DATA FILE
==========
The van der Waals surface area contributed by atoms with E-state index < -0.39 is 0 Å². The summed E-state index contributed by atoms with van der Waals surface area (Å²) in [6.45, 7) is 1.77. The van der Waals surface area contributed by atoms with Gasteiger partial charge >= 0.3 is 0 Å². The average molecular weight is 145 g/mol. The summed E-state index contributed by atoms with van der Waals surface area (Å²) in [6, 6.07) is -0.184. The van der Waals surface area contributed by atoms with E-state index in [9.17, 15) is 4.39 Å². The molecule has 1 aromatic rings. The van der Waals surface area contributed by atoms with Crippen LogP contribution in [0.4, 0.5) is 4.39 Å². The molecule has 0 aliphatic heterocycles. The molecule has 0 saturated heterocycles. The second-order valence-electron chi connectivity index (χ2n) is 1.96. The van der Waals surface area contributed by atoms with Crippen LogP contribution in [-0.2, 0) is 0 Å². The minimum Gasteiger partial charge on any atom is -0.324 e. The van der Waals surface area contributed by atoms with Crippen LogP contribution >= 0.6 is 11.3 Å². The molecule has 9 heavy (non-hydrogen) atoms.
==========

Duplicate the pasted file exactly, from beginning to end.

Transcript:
The van der Waals surface area contributed by atoms with E-state index < -0.39 is 0 Å². The summed E-state index contributed by atoms with van der Waals surface area (Å²) in [6.45, 7) is 1.77. The van der Waals surface area contributed by atoms with Gasteiger partial charge >= 0.3 is 0 Å². The average molecular weight is 145 g/mol. The summed E-state index contributed by atoms with van der Waals surface area (Å²) in [6, 6.07) is -0.184. The van der Waals surface area contributed by atoms with E-state index in [9.17, 15) is 4.39 Å². The molecule has 1 aromatic rings. The van der Waals surface area contributed by atoms with Crippen LogP contribution in [0.4, 0.5) is 4.39 Å². The molecule has 0 aliphatic heterocycles. The molecule has 0 saturated heterocycles. The second-order valence-electron chi connectivity index (χ2n) is 1.96. The van der Waals surface area contributed by atoms with Crippen LogP contribution in [-0.2, 0) is 0 Å². The minimum Gasteiger partial charge on any atom is -0.324 e. The van der Waals surface area contributed by atoms with Crippen LogP contribution >= 0.6 is 11.3 Å². The molecule has 9 heavy (non-hydrogen) atoms.